Ahavas Sholom – an Historic Landmark and Sacred Space

Newark's Last Remaining Synagogue born of the Great European Migration at the turn of the 20th Century

145 Broadway, Newark, NJ 07104
Phone: 973-485-2609 | Email: cahavassholom@optimum.net


Simon Says, May 5, 2023

This week’s Torah portion, Emor, lists disqualifications of Cohanim.  “No man of your offspring [Aaron] throughout the ages who has a defect shall be qualified to offer the food of his God.”  The defects include blindness.  The equivalent of the sacrifices is the Aliyah to the Torah.

The Rosh (Rabbeinu Asher ben Yechiel, who lived from 1250 to 1327), said that the blind must not read Torah from memory.  This was an interpretation of the Talmud, “words that are written must not recited from memory.”  Rabbi Joseph Karo (who lived 1488- 1575) echoed the prohibition: “the blind cannot read [Torah] for it is forbidden to read even one letter that is not from the written text.”  Later sages said that the blind person was prohibited from Torah blessings even if a sighted person would read the Torah.

There are two views about blind people being prohibited from saying Torah blessings.  A narrow view is the oleh reads the Torah assisted with a trained reader.  The broader view is the Torah reader serves as an agent for the oleh; the oleh need not be capable intellectually or physically to read the Torah.  Nowadays, blind people come to the Torah as an oleh.

Nowadays, braille Chumashim exist.  The obstacle is that the reader needs to read (chant) from a Kosher scroll.

Many congregations don’t have a Kosher scroll.  The congregations that don’t have a Kosher scroll read from the Chumash, without blessings.  If the congregations do have a Kosher scroll, but they don’t have a trained reader, one of the congregants softly reads from the Chumash, and another congregant repeats verse by verse from Torah.  The congregation’s obligation to read the Torah at its prescribed time is met only when a reader chants from a Kosher Torah scroll.  This is a formidable obstacle to a blind person wanting to read Torah.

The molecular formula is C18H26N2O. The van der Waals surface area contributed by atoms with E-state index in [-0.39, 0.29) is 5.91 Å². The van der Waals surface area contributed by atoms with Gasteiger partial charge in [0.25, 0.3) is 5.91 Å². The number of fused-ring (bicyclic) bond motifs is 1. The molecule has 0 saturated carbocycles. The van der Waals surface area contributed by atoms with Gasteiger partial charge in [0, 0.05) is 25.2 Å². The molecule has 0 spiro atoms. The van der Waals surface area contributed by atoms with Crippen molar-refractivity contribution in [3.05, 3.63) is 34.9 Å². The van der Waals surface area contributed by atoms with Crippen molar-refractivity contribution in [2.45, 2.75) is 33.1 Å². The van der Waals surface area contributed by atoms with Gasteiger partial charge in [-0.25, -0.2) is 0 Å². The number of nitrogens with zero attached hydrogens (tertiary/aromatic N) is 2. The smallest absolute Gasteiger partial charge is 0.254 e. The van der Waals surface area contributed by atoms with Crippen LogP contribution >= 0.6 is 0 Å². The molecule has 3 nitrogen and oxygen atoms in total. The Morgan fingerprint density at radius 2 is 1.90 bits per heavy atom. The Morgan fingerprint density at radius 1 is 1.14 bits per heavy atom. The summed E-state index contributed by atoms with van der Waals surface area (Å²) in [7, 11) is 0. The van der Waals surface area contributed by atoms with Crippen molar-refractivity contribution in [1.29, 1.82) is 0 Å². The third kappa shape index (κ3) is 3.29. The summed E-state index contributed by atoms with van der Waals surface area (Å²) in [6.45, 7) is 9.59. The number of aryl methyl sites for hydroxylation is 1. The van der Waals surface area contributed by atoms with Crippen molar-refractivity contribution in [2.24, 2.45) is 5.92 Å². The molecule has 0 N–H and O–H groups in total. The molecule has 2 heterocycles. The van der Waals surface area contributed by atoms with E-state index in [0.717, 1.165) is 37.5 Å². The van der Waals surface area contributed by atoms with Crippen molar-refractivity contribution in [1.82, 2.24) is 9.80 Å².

The Maftir portion on Shabbatot (excluding Rosh Hodesh, regelim, and special Maftirs) can give a chance to a blind person.  Since, the Torah portion would have already been read from the beginning word through final word, the blind person could chant from braille Chumash.

There are three ways for a blind person to read Torah. 

  1. By receiving an Aliyah and chanting softly after the reader.
  2. By serving as meturgamon. Do you know what the meturgamon means?  By the end of millennium, Jews in Israel didn’t speak Hebrew, but they spoke Aramaic.  After every verse the reader chanted of the Torah (in Hebrew), the meturgamon translated the Hebrew words into Aramaic.  The blind person would after every verse translate it into English.
  3. By reading a standard Maftir from a braille Chumash, since the Maftir portion has already been chanted from a Kosher Torah scroll.

I am indebted to Rabbi Daniel Nevins, who wrote a Teshuvah about participation of Jews who are blind in the Torah service in 2003, through the Rabbinical Assembly.